R.J. Reynolds (RJR): Downgrades to 2 STARS (avoid) from 3 STARS (hold)
Analyst: Howard Choe
Although the tobacco manufacturer reported first quarter earnings per share of 84 cents -- 4 cents higher than S&P expected, it drastically lowered its outlook for the remainder of 2003 largely because of deep-discount competition. Sales fell 20% and and EBIT fell 55%. S&P projects 2003 sales and EBIT to fall 9% and 49%, respectively, and has lowered the 2003 earnings per share estimate to $3 from $4.66. R.J. Reynolds will suspend its share repurchases. The dividend appears secure for now, but the diminished outlook for cash-flow growth is worrisome. In addition, with a revised p-e-at a significant premium to Altria, which owns the Philip Morris USA tobacco unit, S&P sees R.J. Reynolds underperforming.
AMR Corp. (AMR): Maintains 2 STARS (avoid)
Analyst: James Corridore
CEO Don Carty stepped down to be replaced by former Sears CEO and current director Edward Brennan as interim Chairman, and by Gerard Arpey, current president, as CEO. This move is to rebuild employee confidence in management after the revelation that executives were to get bonuses and pension protection. Following Carty's departure, pilots, mechanics -- and reportedly, flight attendants -- have again agreed to give-backs, helping the airline to again avert a bankruptcy. But S&P says even though flight attendants approved the new contract, there's a significant chance that AMR will file for Chapter 11 protection in the next 6 months to 12 months.
Flextronics /b> (FLEX): Reiterates 5 STARS (buy)
Analyst: Richard Stice
Flextronics posted March quarter earnings per share before amortization and restructuring charges of 5 cents, vs. 12 cents -- a penny below the Street's estimates. Revenues declined 21% from the December quarter, due to end-market slowdown and seasonal factors. Flextronics, a provider of electronics manufacturing services, is expecting the pricing environment to improve; he sees fiscal 2004 margins being boosted by increase in design-related contracts. S&P is reducing its fiscal 2004 (Mar.) earnings per share estimate by 9 cents, to 38 cents. However, S&P thinks Flextronics remains attractive given its favorable industry position, ongoing market share gains, and with shares trading at a discount to peers on price-sales basis.
Starbucks (SBUX): Maintains 1 STAR (sell)
Analyst: Dennis Milton
Seattle coffee chain Starbucks posted March quarter earnings per share of 13 cents vs. 11 cents -- a penny below S&P's estimate. Revenues grew 22%, mostly on more stores in operation and same-store sales growth of 7%. Margins were slightly narrower, reflecting higher operating costs. Starbucks shares trade at 36 times S&P's fiscal 2003 (Sep.) earnings per share estimate of 67 cents (trimmed by a penny), well above the market. S&P doesn't think this valuation is justified, given Starbuck's slowing long-term growth rate. Also, in S&P's view, the company faces difficult same-store sales comparisons over the next year, increasing downside risk to shares in the near term.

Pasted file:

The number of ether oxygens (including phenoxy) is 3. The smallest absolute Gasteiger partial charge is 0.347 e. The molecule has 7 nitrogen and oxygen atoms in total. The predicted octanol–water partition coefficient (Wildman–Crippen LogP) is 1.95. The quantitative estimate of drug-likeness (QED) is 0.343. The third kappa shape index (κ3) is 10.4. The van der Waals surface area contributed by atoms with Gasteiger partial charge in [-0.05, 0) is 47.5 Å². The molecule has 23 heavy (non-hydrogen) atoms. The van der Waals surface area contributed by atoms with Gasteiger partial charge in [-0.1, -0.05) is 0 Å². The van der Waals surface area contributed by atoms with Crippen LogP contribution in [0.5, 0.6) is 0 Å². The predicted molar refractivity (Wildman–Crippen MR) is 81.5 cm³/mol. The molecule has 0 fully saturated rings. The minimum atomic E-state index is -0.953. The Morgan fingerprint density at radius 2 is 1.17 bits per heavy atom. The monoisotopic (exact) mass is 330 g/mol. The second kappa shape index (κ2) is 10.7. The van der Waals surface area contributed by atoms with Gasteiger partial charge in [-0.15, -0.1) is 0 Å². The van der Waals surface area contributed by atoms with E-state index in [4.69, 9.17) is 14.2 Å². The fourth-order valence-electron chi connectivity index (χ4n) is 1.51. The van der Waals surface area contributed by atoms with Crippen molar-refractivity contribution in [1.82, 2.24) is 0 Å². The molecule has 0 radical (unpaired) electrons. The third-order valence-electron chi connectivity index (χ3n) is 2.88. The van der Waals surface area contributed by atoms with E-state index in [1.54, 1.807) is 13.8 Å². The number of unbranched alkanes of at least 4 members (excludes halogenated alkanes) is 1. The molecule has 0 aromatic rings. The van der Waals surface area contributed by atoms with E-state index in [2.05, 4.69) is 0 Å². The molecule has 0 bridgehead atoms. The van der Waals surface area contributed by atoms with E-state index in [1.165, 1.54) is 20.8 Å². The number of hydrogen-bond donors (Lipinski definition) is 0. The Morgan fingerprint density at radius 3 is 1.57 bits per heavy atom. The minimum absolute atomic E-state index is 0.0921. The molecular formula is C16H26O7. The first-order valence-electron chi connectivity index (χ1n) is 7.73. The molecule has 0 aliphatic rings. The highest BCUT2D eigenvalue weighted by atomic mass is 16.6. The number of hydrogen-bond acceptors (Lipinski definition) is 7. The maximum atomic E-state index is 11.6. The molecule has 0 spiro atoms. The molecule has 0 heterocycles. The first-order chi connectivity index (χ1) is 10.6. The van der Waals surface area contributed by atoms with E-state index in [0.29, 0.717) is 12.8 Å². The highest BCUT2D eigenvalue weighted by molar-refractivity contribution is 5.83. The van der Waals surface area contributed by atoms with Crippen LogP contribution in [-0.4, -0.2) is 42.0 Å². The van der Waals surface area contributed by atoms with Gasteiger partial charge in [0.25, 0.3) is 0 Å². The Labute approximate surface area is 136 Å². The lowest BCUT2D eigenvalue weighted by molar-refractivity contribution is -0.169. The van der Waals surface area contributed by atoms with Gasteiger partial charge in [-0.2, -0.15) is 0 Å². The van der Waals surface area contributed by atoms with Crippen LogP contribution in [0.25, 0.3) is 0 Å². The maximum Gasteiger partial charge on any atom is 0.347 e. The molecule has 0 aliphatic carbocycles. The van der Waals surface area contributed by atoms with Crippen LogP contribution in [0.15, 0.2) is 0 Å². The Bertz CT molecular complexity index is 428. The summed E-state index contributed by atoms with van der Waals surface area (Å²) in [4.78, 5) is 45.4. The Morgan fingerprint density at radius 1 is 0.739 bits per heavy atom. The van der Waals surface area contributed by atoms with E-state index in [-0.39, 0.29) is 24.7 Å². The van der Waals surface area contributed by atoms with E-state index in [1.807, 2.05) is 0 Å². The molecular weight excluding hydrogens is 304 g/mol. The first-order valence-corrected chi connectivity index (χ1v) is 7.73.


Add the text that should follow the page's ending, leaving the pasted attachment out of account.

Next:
Apria Healthcare (AHG): Maintains 4 STARS (accumulate)
Analyst: Michael Santicchia
Apria, a provider of home healthcare services, posted first quarter earnings per share of 50 cents vs. 41 -- a penny above the Street's consensus. Top-line growth was 11%, reflecting strength in respiratory therapy products, gains in home medical equipment, and the acquisition of seven businesses. Cash flow from operations was $58 million. With strong cash flow generation, Apria continues to pursue both internal growth and acquisitions to increase market penetration. The shares are trading at 11 times S&P's 2003 earnings per share of $2.11, which represents a discount to the healthcare distribution and services industry's p-e of 14.
Mentor Graphics (MENT): Maintains 4 STARS (accumulate)
Analyst: Richard Tortoriello
The chip equipment maker posted first quarter earnings per share of 11 cents, before 6 cents of charges, vs. 9 cents, on a 25% sales rise, in line with S&P's estimate and 2 cents above the Street. Bookings rose a solid 33% on strength in circuit board design tools, plus physical verification, embedded software, and emulation tools. S&P thinks Mentor is gaining share in its niche markets, particularly in Europe. S&P still sees still 2003 earnings per share at 60 cents, and given S&P's forecast of overall electronic design automation growth in late 2003 and 2004, S&P sees 84 cents in 2004. With a 2003 p-e-to-growth ratio of 1.1, vs. 1.0 for the S&P MidCap 400, Mentor is attractive.
American Express (AXP): Maintains 4 STARS (accumulate)
Analyst: Robert McMillan
The travel and financial services firm posted first quarter earnings per share of 53 vs. 46 topped expectations. Strength in the card business, driven by relatively strong consumer and small business spending, and in the international banking business, offset weakness in the corporate travel and entertainment business as well as in the financial advisory business, where total assets under supervision dropped 10% due to continued weak stock market conditions. Good expense controls also helped profitability. S&P sees American Express shares outperforming the market, driven by continued earnings growth. S&P also is reviewing its estimates.